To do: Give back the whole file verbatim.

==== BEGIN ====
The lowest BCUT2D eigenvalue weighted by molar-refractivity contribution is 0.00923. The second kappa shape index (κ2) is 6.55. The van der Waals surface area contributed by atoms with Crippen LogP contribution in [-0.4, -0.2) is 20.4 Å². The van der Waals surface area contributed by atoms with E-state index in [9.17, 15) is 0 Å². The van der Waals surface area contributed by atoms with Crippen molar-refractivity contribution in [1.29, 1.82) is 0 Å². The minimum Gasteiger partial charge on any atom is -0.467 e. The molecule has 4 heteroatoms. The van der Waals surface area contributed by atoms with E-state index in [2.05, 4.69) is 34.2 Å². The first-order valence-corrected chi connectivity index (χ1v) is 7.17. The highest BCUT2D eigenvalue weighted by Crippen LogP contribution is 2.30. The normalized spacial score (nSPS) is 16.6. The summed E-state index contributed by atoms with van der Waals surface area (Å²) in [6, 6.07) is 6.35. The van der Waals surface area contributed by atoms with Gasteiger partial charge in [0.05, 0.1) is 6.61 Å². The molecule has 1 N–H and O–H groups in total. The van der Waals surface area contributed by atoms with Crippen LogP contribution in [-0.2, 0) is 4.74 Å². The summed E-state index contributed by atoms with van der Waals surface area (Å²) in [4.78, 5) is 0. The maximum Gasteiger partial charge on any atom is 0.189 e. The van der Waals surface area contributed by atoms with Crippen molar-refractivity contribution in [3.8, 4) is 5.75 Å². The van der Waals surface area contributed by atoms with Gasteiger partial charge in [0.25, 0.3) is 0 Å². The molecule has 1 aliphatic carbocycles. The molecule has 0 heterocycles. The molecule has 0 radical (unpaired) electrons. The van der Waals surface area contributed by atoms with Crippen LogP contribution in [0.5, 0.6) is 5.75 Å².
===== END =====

The lowest BCUT2D eigenvalue weighted by molar-refractivity contribution is 0.00923. The second kappa shape index (κ2) is 6.55. The van der Waals surface area contributed by atoms with Crippen LogP contribution in [-0.4, -0.2) is 20.4 Å². The van der Waals surface area contributed by atoms with E-state index in [9.17, 15) is 0 Å². The van der Waals surface area contributed by atoms with Crippen molar-refractivity contribution in [1.29, 1.82) is 0 Å². The minimum Gasteiger partial charge on any atom is -0.467 e. The molecule has 4 heteroatoms. The van der Waals surface area contributed by atoms with E-state index in [2.05, 4.69) is 34.2 Å². The first-order valence-corrected chi connectivity index (χ1v) is 7.17. The highest BCUT2D eigenvalue weighted by Crippen LogP contribution is 2.30. The normalized spacial score (nSPS) is 16.6. The summed E-state index contributed by atoms with van der Waals surface area (Å²) in [6, 6.07) is 6.35. The van der Waals surface area contributed by atoms with Gasteiger partial charge in [0.05, 0.1) is 6.61 Å². The molecule has 1 N–H and O–H groups in total. The van der Waals surface area contributed by atoms with Crippen LogP contribution in [-0.2, 0) is 4.74 Å². The summed E-state index contributed by atoms with van der Waals surface area (Å²) in [4.78, 5) is 0. The maximum Gasteiger partial charge on any atom is 0.189 e. The van der Waals surface area contributed by atoms with Crippen molar-refractivity contribution in [3.8, 4) is 5.75 Å². The van der Waals surface area contributed by atoms with Gasteiger partial charge in [0.25, 0.3) is 0 Å². The molecule has 1 aliphatic carbocycles. The molecule has 0 heterocycles. The molecule has 0 radical (unpaired) electrons. The van der Waals surface area contributed by atoms with Crippen LogP contribution in [0.5, 0.6) is 5.75 Å².